Reserve Funds: HOA Budgeting Tips to Improve Your Returns
How to Create an HOA Investment Policy.
Designated money set aside for future expenses, such as repairs or replacements on buildings that are older than what's considered "normal wear-and tear”, are called reserve funds. HOA reserve funds are important to have set in order to prevent unexpected financial burdens on individual homeowners.
So, what is considered a good reserve fund?
Reserve funds that are funded at 70-100% is considered good. Your HOA reserves should be funded as close to 100% of their "ideal funding level" so that you can avoid a special assessment. The ideal funding level represents the funds an association has stored for when components need replacing and will vary depending on how far away from this figure your community is at any given time. Reserves funded at 70% or more is considered safe and not in danger of a special assessment; however, reserves funded at 30% or less requires immense effort just in terms of making up differences and a special assessment will almost certainly be needed.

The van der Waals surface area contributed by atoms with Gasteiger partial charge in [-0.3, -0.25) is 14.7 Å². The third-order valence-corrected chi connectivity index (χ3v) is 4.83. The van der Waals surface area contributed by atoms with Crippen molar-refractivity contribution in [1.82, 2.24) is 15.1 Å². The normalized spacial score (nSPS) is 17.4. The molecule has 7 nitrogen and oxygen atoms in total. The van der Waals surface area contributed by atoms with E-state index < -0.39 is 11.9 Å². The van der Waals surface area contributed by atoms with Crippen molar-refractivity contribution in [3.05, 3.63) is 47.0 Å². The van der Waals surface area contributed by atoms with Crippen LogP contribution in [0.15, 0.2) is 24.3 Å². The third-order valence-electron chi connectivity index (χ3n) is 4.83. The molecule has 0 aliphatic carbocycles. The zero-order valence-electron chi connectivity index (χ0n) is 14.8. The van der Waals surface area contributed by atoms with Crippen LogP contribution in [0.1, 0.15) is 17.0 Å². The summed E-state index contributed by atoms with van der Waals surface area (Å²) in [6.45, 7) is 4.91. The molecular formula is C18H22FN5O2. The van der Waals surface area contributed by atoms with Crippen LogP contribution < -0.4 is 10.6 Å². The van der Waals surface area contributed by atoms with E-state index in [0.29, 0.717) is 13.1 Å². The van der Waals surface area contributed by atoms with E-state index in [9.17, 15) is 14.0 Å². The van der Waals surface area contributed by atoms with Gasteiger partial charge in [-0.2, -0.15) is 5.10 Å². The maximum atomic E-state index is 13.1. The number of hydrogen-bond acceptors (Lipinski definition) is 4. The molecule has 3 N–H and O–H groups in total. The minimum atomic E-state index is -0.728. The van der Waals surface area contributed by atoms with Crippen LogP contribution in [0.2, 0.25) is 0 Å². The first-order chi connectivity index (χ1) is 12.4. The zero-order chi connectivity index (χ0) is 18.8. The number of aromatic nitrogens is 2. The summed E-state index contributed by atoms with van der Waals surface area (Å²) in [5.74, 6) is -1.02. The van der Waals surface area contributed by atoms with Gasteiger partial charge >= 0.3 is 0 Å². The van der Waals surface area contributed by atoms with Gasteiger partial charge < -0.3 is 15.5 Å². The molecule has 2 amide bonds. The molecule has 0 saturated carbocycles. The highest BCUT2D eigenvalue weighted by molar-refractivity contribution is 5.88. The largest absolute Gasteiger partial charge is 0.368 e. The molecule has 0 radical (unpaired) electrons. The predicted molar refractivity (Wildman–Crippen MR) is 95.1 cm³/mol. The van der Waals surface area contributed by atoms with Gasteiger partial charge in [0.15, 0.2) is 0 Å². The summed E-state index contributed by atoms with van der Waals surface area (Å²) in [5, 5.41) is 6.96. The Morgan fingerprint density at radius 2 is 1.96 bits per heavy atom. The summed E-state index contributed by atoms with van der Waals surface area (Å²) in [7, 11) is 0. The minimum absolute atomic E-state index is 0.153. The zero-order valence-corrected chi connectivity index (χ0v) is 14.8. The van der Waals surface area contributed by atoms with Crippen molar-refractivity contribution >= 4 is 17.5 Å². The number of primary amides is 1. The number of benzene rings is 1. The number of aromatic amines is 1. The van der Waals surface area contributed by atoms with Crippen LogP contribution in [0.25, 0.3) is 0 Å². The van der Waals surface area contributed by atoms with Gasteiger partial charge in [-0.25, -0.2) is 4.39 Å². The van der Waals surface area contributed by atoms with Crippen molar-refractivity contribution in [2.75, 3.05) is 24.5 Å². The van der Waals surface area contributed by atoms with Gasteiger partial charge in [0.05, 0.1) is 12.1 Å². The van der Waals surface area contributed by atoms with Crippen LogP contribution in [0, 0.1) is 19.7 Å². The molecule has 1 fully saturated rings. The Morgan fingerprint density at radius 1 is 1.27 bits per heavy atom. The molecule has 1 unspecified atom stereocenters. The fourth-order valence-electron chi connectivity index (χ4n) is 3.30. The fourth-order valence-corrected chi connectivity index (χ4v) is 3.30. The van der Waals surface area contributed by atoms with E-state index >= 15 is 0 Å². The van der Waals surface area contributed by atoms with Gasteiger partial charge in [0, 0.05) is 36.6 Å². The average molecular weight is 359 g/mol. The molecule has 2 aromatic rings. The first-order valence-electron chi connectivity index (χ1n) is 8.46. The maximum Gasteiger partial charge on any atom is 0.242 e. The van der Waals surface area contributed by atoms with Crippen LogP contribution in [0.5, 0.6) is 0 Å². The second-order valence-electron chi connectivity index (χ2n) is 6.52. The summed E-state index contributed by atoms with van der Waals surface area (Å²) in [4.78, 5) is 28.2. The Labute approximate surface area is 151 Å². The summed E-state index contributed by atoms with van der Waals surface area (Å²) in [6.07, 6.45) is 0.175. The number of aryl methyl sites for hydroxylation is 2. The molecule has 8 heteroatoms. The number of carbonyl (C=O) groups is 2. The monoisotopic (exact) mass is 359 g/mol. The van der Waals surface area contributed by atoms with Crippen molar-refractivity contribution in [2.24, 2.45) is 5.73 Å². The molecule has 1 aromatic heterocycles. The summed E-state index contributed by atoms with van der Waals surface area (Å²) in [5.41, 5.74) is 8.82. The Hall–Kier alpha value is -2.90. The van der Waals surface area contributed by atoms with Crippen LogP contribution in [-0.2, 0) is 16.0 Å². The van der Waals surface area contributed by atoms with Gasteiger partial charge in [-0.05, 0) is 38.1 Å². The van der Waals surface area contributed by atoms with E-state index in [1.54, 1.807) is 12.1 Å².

In our 2018 HOA budget survey, 72% of board members indicated that they weren’t confident in operating funds or in the returns they were getting on their reserve funds. HOA reserve funds are extremely important, and to help, we’ve outlined six ways to get the most out of your reserve funds (including one you likely haven’t even heard of).
1. Only invest in money market accounts and CDs.